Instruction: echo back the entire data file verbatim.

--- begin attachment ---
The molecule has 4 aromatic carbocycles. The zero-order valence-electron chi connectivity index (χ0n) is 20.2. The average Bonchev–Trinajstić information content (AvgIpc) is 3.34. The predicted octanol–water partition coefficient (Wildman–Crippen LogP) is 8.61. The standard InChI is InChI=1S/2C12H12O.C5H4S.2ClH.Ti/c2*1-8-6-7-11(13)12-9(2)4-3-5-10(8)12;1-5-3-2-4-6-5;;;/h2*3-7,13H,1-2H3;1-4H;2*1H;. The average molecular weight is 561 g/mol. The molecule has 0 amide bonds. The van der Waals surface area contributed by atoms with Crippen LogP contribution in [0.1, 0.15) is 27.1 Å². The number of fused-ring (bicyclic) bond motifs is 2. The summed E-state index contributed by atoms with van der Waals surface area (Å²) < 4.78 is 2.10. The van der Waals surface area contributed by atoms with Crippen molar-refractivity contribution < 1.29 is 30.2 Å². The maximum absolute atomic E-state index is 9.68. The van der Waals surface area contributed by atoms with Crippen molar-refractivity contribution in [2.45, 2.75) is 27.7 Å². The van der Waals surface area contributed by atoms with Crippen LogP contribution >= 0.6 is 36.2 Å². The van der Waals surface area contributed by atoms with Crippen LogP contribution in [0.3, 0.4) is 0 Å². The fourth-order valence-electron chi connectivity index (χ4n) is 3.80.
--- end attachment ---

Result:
The molecule has 4 aromatic carbocycles. The zero-order valence-electron chi connectivity index (χ0n) is 20.2. The average Bonchev–Trinajstić information content (AvgIpc) is 3.34. The predicted octanol–water partition coefficient (Wildman–Crippen LogP) is 8.61. The standard InChI is InChI=1S/2C12H12O.C5H4S.2ClH.Ti/c2*1-8-6-7-11(13)12-9(2)4-3-5-10(8)12;1-5-3-2-4-6-5;;;/h2*3-7,13H,1-2H3;1-4H;2*1H;. The average molecular weight is 561 g/mol. The molecule has 0 amide bonds. The van der Waals surface area contributed by atoms with Crippen LogP contribution in [0.1, 0.15) is 27.1 Å². The number of fused-ring (bicyclic) bond motifs is 2. The summed E-state index contributed by atoms with van der Waals surface area (Å²) < 4.78 is 2.10. The van der Waals surface area contributed by atoms with Crippen molar-refractivity contribution < 1.29 is 30.2 Å². The maximum absolute atomic E-state index is 9.68. The van der Waals surface area contributed by atoms with Crippen molar-refractivity contribution in [2.45, 2.75) is 27.7 Å². The van der Waals surface area contributed by atoms with Crippen LogP contribution >= 0.6 is 36.2 Å². The van der Waals surface area contributed by atoms with Crippen LogP contribution in [0.3, 0.4) is 0 Å². The fourth-order valence-electron chi connectivity index (χ4n) is 3.80.